CDU chief Annegret Kramp-Karrenbauer has triggered with comments on a possible party exclusion proceedings against the controversial ex-intelligence chief Hans-Georg Maassen trouble in their own ranks. Shortly before the elections in Saxony, Brandenburg and Thuringia, East German CDU leaders in particular expressed their displeasure with the party leader. By contrast, Kramp-Karrenbauer received support from others: "The demarcation is completely correct and necessary," said CDU board member Johann Wadephul. His board colleague Marco Wanderwitz from Saxony also said that a clear attitude towards Maaßen is necessary: "He actively pursues the rapprochement with the AfD, an extremist party, which is against the fundamental values of the Union."
"Not very helpful"
Clear criticism of Kramp-Karren Bauer's remarks was made by Saxony's Prime Minister Michael Kretschmer, who had to fear in the state election on September 1 that the right-wing populists of the AFD could become the strongest force. For all legitimate criticism of Hans-Georg Maaßen - we exclude anyone from the CDU, just because he is uncomfortable, "Kretschmer said the picture on Sunday. He advised serenity in dealing with different opinions in the party.
The head of the Thuringian CDU Mike Mohring said: "We do not consider this recent discussion of personnel as particularly helpful." Permanent inward debates were only partially suitable. "The concept of the People's Party lives from the discourse about the best way and the ability to go together then."
Kramp-Karrenbauer had told the newspapers of the Funke Media Group, when asked whether they are considering a ban on the CDU member Maaßen, "There are good reasons to exclude someone from a party, but I see Mr. Maassen no attitude that really connects him with the CDU. "
Secretary General Paul Zimiak corrects comments
Asked whether she shows Maaßen and the ultra-conservative value union of which the ex-constitutionalist is a member, Kramp-Karrenbauer said the tea party movement in the US had undermined and radicalized the Republicans. "That will not be allowed by the CDU, which I will do as chairman." It is the right of every member to express their opinion. "Trying to create a completely different party, however, encounters my very strongest resistance."
CDU General Secretary Paul Ziemiak was faced with the criticism of Kramp-Karrenbauer to clarify the fact that the chairman had not demanded a party exclusion Maaßens. On Twitter he wrote that in the CDU with over 400,000 members would "different opinions represented - and that's a good thing."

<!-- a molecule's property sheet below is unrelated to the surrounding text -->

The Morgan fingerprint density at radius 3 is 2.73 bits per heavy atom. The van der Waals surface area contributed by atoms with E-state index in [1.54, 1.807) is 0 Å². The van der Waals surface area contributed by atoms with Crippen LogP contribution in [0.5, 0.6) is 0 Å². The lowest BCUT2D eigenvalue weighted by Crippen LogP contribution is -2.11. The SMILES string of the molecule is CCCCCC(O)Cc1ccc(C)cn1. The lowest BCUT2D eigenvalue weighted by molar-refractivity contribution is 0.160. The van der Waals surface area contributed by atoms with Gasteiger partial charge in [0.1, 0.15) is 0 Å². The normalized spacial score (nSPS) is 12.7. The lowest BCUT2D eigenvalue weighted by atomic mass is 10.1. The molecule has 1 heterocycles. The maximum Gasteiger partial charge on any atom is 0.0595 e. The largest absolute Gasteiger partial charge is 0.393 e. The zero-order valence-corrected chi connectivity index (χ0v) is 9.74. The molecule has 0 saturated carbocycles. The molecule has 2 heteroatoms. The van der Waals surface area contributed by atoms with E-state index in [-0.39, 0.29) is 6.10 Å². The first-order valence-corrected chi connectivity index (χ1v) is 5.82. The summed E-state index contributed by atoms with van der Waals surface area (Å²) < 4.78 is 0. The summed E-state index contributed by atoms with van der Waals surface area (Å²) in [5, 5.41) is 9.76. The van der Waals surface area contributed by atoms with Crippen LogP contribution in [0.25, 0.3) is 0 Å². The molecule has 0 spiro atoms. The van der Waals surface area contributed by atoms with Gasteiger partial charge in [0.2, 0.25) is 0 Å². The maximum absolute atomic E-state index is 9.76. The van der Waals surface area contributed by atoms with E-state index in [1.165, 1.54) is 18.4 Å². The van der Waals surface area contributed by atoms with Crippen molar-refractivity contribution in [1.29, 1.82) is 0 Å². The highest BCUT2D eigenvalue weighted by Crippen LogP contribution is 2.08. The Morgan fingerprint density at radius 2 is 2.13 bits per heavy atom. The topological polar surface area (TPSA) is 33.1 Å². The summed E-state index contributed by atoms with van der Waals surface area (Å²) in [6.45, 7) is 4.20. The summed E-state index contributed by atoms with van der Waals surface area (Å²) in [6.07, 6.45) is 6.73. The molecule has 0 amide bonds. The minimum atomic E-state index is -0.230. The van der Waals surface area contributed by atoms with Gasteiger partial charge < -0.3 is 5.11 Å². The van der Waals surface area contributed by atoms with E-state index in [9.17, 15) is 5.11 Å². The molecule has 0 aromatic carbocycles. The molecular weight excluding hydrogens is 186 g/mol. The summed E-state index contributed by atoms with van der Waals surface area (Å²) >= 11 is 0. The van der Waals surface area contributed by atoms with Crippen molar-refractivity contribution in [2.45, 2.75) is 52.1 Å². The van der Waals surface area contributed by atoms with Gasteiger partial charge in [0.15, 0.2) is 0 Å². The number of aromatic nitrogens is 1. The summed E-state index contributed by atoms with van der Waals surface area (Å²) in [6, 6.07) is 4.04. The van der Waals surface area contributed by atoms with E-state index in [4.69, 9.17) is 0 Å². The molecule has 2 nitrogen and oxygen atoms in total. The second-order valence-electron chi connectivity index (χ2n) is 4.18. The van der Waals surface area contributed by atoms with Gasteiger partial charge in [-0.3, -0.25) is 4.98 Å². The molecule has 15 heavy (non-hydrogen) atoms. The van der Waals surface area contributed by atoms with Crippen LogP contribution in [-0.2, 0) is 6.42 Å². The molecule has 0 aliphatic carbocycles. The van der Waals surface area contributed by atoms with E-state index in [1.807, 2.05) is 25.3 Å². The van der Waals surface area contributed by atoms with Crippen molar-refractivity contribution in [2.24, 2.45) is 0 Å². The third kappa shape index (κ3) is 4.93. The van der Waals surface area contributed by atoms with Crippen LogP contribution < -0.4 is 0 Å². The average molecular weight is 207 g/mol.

1/2 clarification: @AKK does not demand a party exclusion from # Maaßen. In the @CDU as a People's Party of the middle with over 400,000 members are represented different opinions - and that's a good thing. pic.twitter.com/cfZbegnKbH- Paul Ziemiak (@PaulZiemiak) 17 August 2019
Party colleague Wadephul agreed. Kramp-Karrenbauer correctly did not announce a concrete exclusion procedure. "Because more important than the membership of individuals is that groups such as value union and the Union of the middle be dissolved," he said. In the CDU there has always been a large personal spectrum. "But this group formation only brings discord instead of culture of discussion."
The head of the Junge Union, Tilman Kuban, sees no reason for a debate on a party disqualification against Maaßen: "For me it is clear: We exclude anyone, just because he is critical and sometimes uncomfortable," said Kuban the German Press Agency in Berlin.
Maaßen belongs to the conservative CDU / CSU splinter group value union. He had come in the late summer of 2018 as President of the Federal Constitutional Protection in the criticism, after he had doubted the authenticity of a video that shows after the killing of a man in Chemnitz an attack on migrants. In November 2018, Federal Interior Minister Horst Seehofer (CSU) Maassen in the temporary retirement, after he had spoken according to a speech manuscript of some "left-wing forces in the SPD".
Maaßen rejects party exit
Maaßen has also repeatedly confirmed his criticism of the migration policy of Chancellor Angela Merkel (CDU) and the Federal Government. In June, Maaßen had demanded that the CDU should not rule out a coalition with the AfD, for which Kramp-Karrenbauer had criticized him. For the right-wing conservative value union, Maaßen recently completed several campaign appearances in the eastern German states, where state elections are imminent.
A voluntary withdrawal from the CDU rejected Maaßen so far. On Kramp-Karren Bauer's recent comments, he responded with unanimity: "This harms the CDU massively and the political opponent massively members and vote in the arms," said Maaßen the news agency AFP. In addition, he experienced great popularity at the base in his performances for the CDU - especially of "undecided voters".
Value Union chief Alexander Mitsch warned the party on Saturday before attempting to exclude Maassen and announced a solidarization campaign announced in the party. A party exclusion procedure "would be a fatal signal for the freedom of expression within the party".